Missing eyeglasses make life a blur for a third of nursing home patients with Alzheimer's disease
New Saint Louis University research suggests simple solutions
ST. LOUIS -- One in three nursing home residents who have Alzheimer's disease are not getting their vision corrected so they can see clearly, according to new Saint Louis University research in the July issue of the Journal of the American Medical Directors Association.
"Many nursing home residents are losing out on stimulation. They may not be able to see the television, read books or interact appropriately," said James M. Koch, M.D., principal investigator and a resident in the department of internal medicine at Saint Louis University.
The research is some of the first to examine the effect of visual impairment on Alzheimer's disease patients in nursing homes, said George T. Grossberg, M.D., director of the division of geriatric psychiatry at Saint Louis University School of Medicine and a co-author of the study.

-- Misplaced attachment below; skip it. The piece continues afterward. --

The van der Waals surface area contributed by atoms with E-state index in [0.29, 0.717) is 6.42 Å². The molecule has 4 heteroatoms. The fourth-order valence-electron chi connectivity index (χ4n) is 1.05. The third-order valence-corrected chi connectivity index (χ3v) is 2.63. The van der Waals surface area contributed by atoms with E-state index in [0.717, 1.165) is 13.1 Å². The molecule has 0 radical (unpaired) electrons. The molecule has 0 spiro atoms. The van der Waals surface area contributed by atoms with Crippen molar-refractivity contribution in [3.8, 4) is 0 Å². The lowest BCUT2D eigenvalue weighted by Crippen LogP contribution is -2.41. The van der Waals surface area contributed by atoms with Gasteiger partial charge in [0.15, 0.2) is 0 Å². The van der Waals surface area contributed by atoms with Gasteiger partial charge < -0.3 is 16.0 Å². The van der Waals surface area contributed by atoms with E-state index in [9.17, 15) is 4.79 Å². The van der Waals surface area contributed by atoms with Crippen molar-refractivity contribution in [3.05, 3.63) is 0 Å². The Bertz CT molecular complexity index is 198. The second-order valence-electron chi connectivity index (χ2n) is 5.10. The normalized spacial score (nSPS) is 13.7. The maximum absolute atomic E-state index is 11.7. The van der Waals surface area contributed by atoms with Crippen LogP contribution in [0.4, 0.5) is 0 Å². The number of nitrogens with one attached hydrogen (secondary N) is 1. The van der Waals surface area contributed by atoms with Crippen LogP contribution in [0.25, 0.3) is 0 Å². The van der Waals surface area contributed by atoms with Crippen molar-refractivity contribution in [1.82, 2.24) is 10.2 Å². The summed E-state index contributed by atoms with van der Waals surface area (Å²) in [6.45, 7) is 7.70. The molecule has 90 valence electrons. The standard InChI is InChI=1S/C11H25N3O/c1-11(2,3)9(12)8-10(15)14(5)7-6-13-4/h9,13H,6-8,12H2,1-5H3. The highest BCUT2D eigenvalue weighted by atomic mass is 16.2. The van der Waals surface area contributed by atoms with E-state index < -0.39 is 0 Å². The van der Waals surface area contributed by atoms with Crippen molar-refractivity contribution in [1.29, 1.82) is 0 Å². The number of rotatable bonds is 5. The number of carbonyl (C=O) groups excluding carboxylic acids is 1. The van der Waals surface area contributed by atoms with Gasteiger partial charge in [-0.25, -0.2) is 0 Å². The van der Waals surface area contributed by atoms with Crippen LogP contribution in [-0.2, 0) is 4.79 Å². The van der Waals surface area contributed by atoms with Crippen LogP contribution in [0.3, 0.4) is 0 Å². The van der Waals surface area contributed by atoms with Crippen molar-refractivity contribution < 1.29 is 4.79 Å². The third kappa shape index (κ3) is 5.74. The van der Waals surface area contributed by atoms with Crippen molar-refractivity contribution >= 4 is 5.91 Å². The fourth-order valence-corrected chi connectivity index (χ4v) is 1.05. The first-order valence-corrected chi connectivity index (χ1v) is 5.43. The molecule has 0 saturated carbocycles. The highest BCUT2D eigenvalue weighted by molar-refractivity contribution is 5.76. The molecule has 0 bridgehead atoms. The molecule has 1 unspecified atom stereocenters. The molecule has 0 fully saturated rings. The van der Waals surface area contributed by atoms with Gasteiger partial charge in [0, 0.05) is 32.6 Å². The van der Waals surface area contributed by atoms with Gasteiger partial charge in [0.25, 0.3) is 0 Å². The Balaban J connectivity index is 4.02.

Koch interviewed nearly 100 nursing home patients and determined that one third of them were not using or did not have glasses that were strong enough to correct their eyesight.
They had either lost their glasses, broken them or had prescriptions that were no longer sufficient. Several of the patients were too cognitively impaired to ask for help.
Vision problems make it difficult for a person to function and can aggravate symptoms of dementia, Koch said.
"The loss of visual stimulation may cause disorientation, limit a patient's mobility and increase the risk of falls. Everyday activities such as reading or watching television may also be difficult. These patients may become so sensory deprived that they are virtually shut off from the outside world."
The research recommends labeling eyewear so it can be returned to its owner in case it is misplaced, having a spare pair of glasses to replace a missing pair and ensuring all nursing home residents receive annual or biannual eye exams.
"If adequate steps are taken to prevent unnecessary visual impairment in Alzheimer's disease patients, it would limit their dependence on others, reduce the burden on nursing staff and improve the patients' overall quality of life," Koch says.
Source: Eurekalert & othersLast reviewed: By John M. Grohol, Psy.D. on 21 Feb 2009
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